Sunday, November 4, 2007
I Accidentally Feng Shuied My Butterfly Garden
(Thanks to Gina for the post title!)
I've been working on my butterfly garden this weekend. This is the first time that I've created a bed the right way: marking out the contours of the bed first, digging up the sod, amending the soil, and then...and only then...planting my shrubs. Usually what happens is that my car will be full of plants and I'm wandering around with a shovel thinking "Where can I put these things before I have to go to work Monday morning?" I end up digging holes wherever there is space just to get them in the ground, and invariably a month later, I decide that they would look much better over there.
That system was the chief problem with the butterfly garden. Things were jammed too close together, colors clashed, the bench was in the wrong place, the feng shui was all screwed up, and it just wasn't working.
I dug up two lantana, three spirea, a butterfly bush, and a hummingbird mint. To these I added two more butterfly bushes which have been sitting in pots on the deck all summer, some coneflowers from the bargain table, and started positioning and repositioning everything. It felt rather like trying a large ring of keys to find the one to open a door. At last, the tumblers fell into place, and the garden seemed to say to me, "Yes. This will be beautiful." Then I started digging.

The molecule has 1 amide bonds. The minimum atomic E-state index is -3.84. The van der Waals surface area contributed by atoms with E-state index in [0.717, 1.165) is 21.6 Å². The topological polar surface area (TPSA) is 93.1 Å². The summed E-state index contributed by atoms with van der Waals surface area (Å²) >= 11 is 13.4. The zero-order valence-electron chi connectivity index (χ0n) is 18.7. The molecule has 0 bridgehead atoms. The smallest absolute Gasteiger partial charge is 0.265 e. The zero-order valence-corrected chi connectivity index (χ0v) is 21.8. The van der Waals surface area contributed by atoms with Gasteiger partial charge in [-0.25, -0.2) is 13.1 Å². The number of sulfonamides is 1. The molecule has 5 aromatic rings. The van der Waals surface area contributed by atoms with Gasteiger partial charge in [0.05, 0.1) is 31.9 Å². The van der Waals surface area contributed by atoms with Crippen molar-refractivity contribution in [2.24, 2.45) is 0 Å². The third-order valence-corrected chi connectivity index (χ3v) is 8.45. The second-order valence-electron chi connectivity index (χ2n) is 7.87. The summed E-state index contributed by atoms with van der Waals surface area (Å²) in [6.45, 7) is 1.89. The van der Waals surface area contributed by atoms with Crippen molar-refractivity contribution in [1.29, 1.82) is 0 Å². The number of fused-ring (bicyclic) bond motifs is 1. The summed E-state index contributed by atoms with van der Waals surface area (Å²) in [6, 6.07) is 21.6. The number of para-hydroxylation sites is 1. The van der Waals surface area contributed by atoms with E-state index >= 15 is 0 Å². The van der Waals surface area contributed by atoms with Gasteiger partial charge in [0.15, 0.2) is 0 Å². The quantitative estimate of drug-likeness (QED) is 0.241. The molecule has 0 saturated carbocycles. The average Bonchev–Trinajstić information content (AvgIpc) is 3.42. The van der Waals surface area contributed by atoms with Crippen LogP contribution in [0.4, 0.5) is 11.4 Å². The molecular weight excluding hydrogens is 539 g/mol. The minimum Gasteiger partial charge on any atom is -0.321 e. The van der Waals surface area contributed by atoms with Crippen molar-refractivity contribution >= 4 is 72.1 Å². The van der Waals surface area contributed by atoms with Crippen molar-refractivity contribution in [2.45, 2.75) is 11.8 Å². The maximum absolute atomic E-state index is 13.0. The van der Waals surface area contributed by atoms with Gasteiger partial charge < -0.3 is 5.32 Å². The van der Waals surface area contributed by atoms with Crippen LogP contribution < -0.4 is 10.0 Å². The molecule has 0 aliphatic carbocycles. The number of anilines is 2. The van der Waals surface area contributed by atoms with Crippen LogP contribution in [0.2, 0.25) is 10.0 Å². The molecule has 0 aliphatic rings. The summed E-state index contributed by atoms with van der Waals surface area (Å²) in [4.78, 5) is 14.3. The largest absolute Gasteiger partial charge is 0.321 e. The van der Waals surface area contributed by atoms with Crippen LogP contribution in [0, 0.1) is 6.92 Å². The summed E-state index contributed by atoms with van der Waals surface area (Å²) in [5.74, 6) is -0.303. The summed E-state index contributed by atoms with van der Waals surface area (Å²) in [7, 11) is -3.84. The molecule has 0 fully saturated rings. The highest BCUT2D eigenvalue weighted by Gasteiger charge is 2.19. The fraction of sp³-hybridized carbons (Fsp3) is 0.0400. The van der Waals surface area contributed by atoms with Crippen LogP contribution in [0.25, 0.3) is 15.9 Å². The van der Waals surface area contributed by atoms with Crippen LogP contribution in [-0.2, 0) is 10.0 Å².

I plunged my pitchfork deep into the bottom of the compost pile and came up with a trove of crumbly brown compost that I mixed in with topsoil and the native red clay, set my plants down into this mixture, and gave them a drink of our precious water. (From the watering can.)
The last element to place was the garden bench. I tried it in several spots until I found one that felt right.
You know, I used to snicker at people who did all that feng shui stuff, worrying about whether the energy was escaping from their garden or getting blocked in a corner or whatever it's not supposed to do. But I'll tell you this. The old butterfly garden never was a very inviting or relaxing place to sit. The bench was there, but I never settled in for any length of time. It was almost like "something" in the garden was nervous. In the last two days, though, even with all we have to do, Teresa and I have spent more time there than we ever have before. Maybe there is something to those ancient Chinese principles. After all, the Chinese had already developed an advanced civilization while my Celtic ancestors were bashing each other over the head with clubs, so I'm not going to scoff at something just because I don't understand it.